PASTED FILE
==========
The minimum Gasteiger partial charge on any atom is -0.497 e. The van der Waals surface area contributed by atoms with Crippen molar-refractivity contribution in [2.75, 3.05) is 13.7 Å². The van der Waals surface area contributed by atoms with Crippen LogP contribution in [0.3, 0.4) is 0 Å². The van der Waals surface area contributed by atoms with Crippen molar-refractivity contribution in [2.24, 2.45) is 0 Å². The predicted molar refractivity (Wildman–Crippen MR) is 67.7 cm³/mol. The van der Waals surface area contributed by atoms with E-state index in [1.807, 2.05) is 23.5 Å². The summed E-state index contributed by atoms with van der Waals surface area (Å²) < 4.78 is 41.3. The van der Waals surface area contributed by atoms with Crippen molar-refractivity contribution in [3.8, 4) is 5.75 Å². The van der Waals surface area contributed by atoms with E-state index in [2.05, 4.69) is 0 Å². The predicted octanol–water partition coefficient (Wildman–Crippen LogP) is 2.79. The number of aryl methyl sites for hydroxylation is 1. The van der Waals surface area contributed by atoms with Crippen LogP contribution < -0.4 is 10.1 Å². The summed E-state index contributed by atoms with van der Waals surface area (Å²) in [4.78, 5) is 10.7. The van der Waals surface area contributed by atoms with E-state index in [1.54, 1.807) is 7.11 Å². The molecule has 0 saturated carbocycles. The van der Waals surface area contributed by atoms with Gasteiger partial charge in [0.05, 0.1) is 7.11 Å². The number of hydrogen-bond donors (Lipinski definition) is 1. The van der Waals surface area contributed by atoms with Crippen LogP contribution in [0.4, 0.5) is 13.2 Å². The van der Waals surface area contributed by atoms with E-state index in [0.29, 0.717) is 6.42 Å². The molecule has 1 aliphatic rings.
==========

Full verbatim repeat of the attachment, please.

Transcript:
The minimum Gasteiger partial charge on any atom is -0.497 e. The van der Waals surface area contributed by atoms with Crippen molar-refractivity contribution in [2.75, 3.05) is 13.7 Å². The van der Waals surface area contributed by atoms with Crippen LogP contribution in [0.3, 0.4) is 0 Å². The van der Waals surface area contributed by atoms with Crippen molar-refractivity contribution in [2.24, 2.45) is 0 Å². The predicted molar refractivity (Wildman–Crippen MR) is 67.7 cm³/mol. The van der Waals surface area contributed by atoms with E-state index in [1.807, 2.05) is 23.5 Å². The summed E-state index contributed by atoms with van der Waals surface area (Å²) < 4.78 is 41.3. The van der Waals surface area contributed by atoms with Crippen molar-refractivity contribution in [3.8, 4) is 5.75 Å². The van der Waals surface area contributed by atoms with E-state index in [2.05, 4.69) is 0 Å². The predicted octanol–water partition coefficient (Wildman–Crippen LogP) is 2.79. The number of aryl methyl sites for hydroxylation is 1. The van der Waals surface area contributed by atoms with Crippen LogP contribution < -0.4 is 10.1 Å². The summed E-state index contributed by atoms with van der Waals surface area (Å²) in [4.78, 5) is 10.7. The van der Waals surface area contributed by atoms with E-state index in [1.54, 1.807) is 7.11 Å². The molecule has 0 saturated carbocycles. The van der Waals surface area contributed by atoms with Gasteiger partial charge in [0.05, 0.1) is 7.11 Å². The number of hydrogen-bond donors (Lipinski definition) is 1. The van der Waals surface area contributed by atoms with Crippen LogP contribution in [0.4, 0.5) is 13.2 Å². The van der Waals surface area contributed by atoms with E-state index in [0.29, 0.717) is 6.42 Å². The molecule has 1 aliphatic rings.